“It’s clear that this is DeSantis’ electoral strategy to court the most extreme and hateful segments of his base and that he will always be too much of a coward to protect his constituents from neo-Nazis, white supremacists, and hate groups when the time comes.”

Democrat Charlie Crist, who is challenging DeSantis for the Governor’s Mansion on Election Day next week, blamed the Governor’s “absolute failure of leadership” for facilitating the displays before and after the event.

“I am disgusted and horrified at the hateful, antisemitic rhetoric that was displayed in Jacksonville this weekend. Hate should have no home in Florida, period,” Crist asserted on Sunday.

“But while antisemitism is spreading in our state, Governor DeSantis refuses to condemn it – even when it’s broadcast on the side of a stadium he is in,” Crist added. “It’s a disgusting and absolute failure of leadership. Today and always, I stand with our Jewish neighbors in Florida and across the nation.”

Renzo Downey

Renzo Downey covers state government for Florida Politics. After graduating from Northwestern University in 2019, Renzo began his reporting career in the Lone Star State, covering state government for the Austin American-Statesman. Shoot Renzo an email at [email protected] and follow him on Twitter @RenzoDowney.


  • Joe Corsin

    October 31, 2022 at 7:33 pm

    Tom did the graffiti…

    • Tom

      November 3, 2022 at 9:01 am

      People know where you are!

  • Tjb

    October 31, 2022 at 9:07 pm

    Ron, please denounce white suprematist groups and the folks who attacked our Capitol on Jan 6.

    • Tjb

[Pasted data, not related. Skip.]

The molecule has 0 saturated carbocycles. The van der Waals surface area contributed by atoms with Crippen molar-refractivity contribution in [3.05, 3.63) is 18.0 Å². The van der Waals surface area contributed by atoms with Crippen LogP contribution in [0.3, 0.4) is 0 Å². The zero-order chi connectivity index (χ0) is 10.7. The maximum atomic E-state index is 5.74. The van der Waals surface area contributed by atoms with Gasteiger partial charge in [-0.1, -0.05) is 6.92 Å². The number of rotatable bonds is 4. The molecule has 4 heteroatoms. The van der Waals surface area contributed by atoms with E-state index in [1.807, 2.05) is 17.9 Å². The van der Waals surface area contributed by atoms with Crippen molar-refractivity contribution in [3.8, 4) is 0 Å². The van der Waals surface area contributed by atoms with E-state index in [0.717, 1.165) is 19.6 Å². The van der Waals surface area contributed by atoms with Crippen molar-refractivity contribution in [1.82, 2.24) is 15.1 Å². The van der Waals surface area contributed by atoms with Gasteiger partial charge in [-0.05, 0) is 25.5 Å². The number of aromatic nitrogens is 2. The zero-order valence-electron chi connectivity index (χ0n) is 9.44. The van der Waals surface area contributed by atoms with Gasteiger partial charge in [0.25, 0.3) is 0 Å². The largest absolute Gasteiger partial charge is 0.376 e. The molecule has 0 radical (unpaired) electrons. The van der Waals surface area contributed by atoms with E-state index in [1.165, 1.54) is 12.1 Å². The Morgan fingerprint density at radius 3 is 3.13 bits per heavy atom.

October 31, 2022 at 9:09 pm

      There are many of these hateful groups in Florida. Condemn these horrific groups.

      • Impeach Biden

        October 31, 2022 at 10:03 pm

        Are you going to talk about the hate groups in Portland? How about Seattle, Atlanta, Chicago, NYC. and on. I see Paul Pelosi’s attacker will not get bail. Now why is that? Kalifornia and others go8ng all in on cashless bail.

        • Tjb

          November 1, 2022 at 10:16 am

          Hate on both side. But why did DeSantis NOT denounce racism in his statements? Also, why should the attacker get bail? Cashless bail is for lesser charges and if the accused has a clean sheet.
          Impeach, was that your dirty underwear and hammer in Trump Jr. tweet yesterday? The yellow stain on the underwear is interesting.

  • Dan

    November 1, 2022 at 12:47 am

    How do we know this isnt an orchestrated attempt by the left? Remember in Virginia’s governor race, the Lincoln Project members posed as white supremacists in an attempt to tie Youngkin to Nazism?
    The fact this suddenly pops up a week before election day and is being pushed hard by a far-left media in Florida where the Democrats are losing very badly makes me very skeptical.

  • barney

    November 5, 2022 at 8:06 am

    Where does DeSantis stand on Ben-Gvir in the Israeli government

Comments are closed.